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I need to empty the data on a socket (making sure that there is nothing to receive). Unfortunately, there is no function for this in the python socket module.

I've implemented something this way:

def empty_socket(sock):
    """remove the data present on the socket"""
    input = [sock]
    while 1:
        inputready, o, e = select.select(input,[],[], 0.0)
        if len(inputready)==0: break
        for s in inputready: s.recv(1)

What do you think? Is there a better way to do that?


Update: I don't want to change the socket timeout. What's why i prefer a select to a read.


Update: The original question was using the 'flush' term. It seems that 'empty' is a better term.


Update - 2010-02-27 : I've noticed a bug when the pair has closed. The inputready is always filled with the sockets. I fixed that by adding a maximum number of loops. Is there a better fix?

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this isn't really a "flush" per say. Take a look at the examples in the documentation for reading a socket. docs.python.org/library/socket.html#example –  JimB Jul 8 '09 at 13:33
1  
Have you considered using Twisted for your program instead? If you did, you'd never need to do anything like this. Twisted will immediately pull all the data out of the socket and deliver it to you whenever any arrives, so you don't need to mess about with ugly details like the select() problem described by Thomas's answer below. –  Glyph Jul 9 '09 at 11:19
    
@Glyph: No I didn't consider Twisted because I wanted to use the standard python module in order to avoid external dependencies. Thanks for this comment, I will look at Twisted and maybe reconsider my choice –  luc Jul 9 '09 at 11:42

4 Answers 4

up vote 5 down vote accepted

If by "flush" you mean throw away any pending incoming data then you can either use select() like you do, or set the socket to nonblocking and read in a loop until you're out of data.

Also note that (from the Linux manpage):

Under Linux, select() may report a socket file descriptor as "ready for reading", while nevertheless a subsequent read blocks. This could for example happen when data has arrived but upon examination has wrong checksum and is discarded. There may be other circumstances in which a file descriptor is spuriously reported as ready. Thus it may be safer to use O_NONBLOCK on sockets that should not block.

Spurious readiness notification for Select System call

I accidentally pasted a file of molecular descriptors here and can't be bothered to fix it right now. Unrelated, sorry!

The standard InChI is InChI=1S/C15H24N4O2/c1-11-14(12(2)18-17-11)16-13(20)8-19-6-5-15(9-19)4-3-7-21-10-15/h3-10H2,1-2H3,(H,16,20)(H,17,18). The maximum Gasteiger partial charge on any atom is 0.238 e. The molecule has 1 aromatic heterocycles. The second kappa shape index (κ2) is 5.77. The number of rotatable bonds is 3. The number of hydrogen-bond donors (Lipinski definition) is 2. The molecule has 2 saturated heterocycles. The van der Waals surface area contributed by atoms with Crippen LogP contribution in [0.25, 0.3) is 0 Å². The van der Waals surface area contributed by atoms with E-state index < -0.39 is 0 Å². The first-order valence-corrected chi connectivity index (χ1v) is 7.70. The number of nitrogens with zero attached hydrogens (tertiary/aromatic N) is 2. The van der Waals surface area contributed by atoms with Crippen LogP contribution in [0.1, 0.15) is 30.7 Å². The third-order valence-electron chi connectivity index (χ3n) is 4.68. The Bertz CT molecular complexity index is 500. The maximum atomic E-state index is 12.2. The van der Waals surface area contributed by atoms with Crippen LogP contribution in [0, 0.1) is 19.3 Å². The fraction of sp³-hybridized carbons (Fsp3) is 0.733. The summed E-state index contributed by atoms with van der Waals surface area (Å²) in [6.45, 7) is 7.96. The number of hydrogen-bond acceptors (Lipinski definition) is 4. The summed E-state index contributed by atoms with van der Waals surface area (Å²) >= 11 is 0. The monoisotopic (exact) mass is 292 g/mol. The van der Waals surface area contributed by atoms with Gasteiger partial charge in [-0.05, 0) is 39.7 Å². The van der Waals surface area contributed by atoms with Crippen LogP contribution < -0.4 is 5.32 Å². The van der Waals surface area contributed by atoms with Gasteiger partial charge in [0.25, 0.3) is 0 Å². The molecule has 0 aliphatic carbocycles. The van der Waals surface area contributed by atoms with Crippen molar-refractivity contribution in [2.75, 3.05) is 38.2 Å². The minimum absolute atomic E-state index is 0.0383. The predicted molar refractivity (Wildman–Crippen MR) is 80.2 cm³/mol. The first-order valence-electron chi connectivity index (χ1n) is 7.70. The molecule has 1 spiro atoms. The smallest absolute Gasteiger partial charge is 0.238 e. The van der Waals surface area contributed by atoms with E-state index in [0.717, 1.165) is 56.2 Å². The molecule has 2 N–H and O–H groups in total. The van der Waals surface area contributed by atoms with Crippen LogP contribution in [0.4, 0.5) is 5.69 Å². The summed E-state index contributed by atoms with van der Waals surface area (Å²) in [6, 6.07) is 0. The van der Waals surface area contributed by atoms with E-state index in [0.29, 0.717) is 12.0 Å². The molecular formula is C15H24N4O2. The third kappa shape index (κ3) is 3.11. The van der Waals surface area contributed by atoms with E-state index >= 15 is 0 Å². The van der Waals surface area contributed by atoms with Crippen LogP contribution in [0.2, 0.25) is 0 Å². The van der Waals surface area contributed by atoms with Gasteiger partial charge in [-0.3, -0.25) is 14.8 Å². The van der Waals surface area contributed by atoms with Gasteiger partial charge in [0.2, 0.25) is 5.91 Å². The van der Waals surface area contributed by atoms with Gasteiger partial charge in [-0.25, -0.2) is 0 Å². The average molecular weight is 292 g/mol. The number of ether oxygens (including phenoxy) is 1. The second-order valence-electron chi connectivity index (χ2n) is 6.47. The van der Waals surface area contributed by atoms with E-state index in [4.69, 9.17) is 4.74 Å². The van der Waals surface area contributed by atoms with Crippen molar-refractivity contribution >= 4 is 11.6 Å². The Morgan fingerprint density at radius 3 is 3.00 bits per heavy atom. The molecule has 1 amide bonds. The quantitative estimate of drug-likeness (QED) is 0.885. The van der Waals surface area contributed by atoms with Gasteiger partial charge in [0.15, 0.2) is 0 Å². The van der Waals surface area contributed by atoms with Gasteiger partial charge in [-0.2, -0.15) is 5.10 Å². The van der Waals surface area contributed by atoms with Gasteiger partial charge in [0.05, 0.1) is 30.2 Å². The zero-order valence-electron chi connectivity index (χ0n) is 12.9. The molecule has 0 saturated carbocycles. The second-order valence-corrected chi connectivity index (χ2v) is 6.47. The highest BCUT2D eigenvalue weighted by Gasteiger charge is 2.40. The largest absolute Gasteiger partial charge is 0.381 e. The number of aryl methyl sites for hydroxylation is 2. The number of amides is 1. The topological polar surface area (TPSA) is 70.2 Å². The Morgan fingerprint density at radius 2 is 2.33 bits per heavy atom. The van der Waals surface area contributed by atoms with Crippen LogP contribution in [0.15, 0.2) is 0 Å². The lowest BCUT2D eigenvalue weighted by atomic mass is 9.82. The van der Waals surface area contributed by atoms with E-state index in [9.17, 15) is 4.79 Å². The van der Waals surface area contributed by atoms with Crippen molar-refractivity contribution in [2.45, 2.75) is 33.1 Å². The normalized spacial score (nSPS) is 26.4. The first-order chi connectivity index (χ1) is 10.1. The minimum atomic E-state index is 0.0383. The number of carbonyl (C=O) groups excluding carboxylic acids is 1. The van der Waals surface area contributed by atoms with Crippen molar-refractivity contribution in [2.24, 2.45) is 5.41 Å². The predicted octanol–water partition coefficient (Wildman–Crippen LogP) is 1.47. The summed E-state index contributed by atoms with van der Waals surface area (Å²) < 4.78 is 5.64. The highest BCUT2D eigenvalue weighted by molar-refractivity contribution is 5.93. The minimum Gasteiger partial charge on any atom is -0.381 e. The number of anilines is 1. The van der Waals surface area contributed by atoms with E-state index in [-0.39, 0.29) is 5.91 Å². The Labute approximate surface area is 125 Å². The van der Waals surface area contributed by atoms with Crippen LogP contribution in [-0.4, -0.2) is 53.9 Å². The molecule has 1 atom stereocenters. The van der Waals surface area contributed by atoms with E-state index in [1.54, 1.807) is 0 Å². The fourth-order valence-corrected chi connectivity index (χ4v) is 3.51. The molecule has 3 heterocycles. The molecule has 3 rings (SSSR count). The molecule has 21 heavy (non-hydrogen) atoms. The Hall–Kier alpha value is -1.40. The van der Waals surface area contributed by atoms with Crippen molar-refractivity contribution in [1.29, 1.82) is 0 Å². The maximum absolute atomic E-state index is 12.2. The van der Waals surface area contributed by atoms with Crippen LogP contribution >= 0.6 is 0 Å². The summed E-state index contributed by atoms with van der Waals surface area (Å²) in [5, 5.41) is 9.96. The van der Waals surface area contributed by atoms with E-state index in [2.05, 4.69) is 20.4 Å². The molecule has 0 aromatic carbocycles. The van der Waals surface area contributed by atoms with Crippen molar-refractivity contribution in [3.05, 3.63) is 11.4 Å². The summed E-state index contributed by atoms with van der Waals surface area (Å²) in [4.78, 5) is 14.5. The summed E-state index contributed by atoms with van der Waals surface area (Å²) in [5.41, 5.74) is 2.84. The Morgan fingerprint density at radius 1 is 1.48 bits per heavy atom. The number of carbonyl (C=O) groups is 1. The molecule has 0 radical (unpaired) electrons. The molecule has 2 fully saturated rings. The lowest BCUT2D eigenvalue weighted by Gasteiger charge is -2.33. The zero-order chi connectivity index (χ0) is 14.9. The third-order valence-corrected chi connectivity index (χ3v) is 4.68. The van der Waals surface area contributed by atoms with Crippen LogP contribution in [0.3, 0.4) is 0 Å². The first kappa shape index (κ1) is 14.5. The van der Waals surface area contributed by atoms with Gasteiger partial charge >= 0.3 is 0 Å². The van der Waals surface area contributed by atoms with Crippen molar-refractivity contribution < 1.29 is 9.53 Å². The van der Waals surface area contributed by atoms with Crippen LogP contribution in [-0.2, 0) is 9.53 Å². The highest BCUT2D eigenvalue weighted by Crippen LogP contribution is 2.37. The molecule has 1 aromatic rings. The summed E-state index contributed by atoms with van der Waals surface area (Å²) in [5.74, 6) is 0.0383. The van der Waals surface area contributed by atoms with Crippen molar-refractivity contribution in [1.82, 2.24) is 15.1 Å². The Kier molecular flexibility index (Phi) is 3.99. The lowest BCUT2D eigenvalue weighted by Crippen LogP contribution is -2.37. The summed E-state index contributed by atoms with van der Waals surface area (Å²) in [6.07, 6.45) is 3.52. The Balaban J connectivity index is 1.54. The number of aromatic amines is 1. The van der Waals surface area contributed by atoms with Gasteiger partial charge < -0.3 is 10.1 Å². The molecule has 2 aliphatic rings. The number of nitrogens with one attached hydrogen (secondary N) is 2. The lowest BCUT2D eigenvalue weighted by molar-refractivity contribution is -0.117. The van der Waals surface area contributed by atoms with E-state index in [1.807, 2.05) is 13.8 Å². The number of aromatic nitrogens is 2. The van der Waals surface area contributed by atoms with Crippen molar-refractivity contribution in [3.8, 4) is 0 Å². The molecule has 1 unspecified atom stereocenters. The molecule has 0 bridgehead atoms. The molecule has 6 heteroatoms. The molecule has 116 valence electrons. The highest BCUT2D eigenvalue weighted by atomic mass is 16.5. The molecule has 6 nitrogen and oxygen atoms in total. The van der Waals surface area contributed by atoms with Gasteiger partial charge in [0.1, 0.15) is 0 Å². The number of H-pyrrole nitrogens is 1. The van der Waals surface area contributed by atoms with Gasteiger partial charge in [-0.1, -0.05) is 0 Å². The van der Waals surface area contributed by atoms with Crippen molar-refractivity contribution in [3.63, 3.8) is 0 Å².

And as has been noted by others, "flush" usually refers to output.

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What would be the right term for "flushing" an input? Thanks for your answer –  luc Jul 9 '09 at 8:17
    
Personally, I would call what you're doing "emptying" the socket. Although it does seem strange to me why you would want to do this - somebody sent you that data for a reason, why are you throwing it all away without processing it? :) –  Glyph Jul 9 '09 at 11:20
    
cant we just do a recv with len to read as 0 after select returns? –  Aditya Sehgal Jul 9 '09 at 18:31
    
I believe drain is the normal term –  tolomea May 16 '11 at 12:43

Using select.select is good practice, as indicated in the Socket Programming HOWTO. You'll need to set the socket as non-blocking, using sock.setblocking(0).

Just a comment about nomenclature: flush is normally associated with output operations.

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For UDP packets, I did the following:

  1. After creating the socket, setting options, and binding, I use socket.settimeout(). Note the documentation for setblocking() gives some information which that of settimeout() doesn't - if you want your socket operations to block, you should just use settimeout() to set the timeout. setblocking() just puts an infinite timeout on it. (I had a bug calling settimeout() followed by setblocking(1).)

  2. My "buffer emptying" function is then just this ("Listener" is my socket):

    def FlushListen(self): while 1: try: PacketBytes = self.__Listener.recv(1024) except: break;

    With a timeout of 1 second, this will read all the UDP packets and then return 1 second after there's no data.

In my case I'm using it to just talk between two programs on the same PC so I could easily lower my timeout but speed is not an issue so I'm fine with this.

According to some of the links others posted, this should work with data streams as well.

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Not sure if this will work, but you could attach a file object to the socket's file descriptor and call the flush() method on that file object:

import os

file_obj = os.fdopen(your_socket.fileno())
file_obj.flush()

This won't work in Windows because the descriptor returned by fileno() can't be passed to os.fdopen() in Windows

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flush on file objects only flushes the output cached in userspace. Compare FILE* in C and fflush. Raw socket I/O is usually not buffered, and if it is then it's not buffered in userspace, and a fflush-like operation will not work. You may want to look at "push" for TCP. –  Thomas Jul 8 '09 at 13:55

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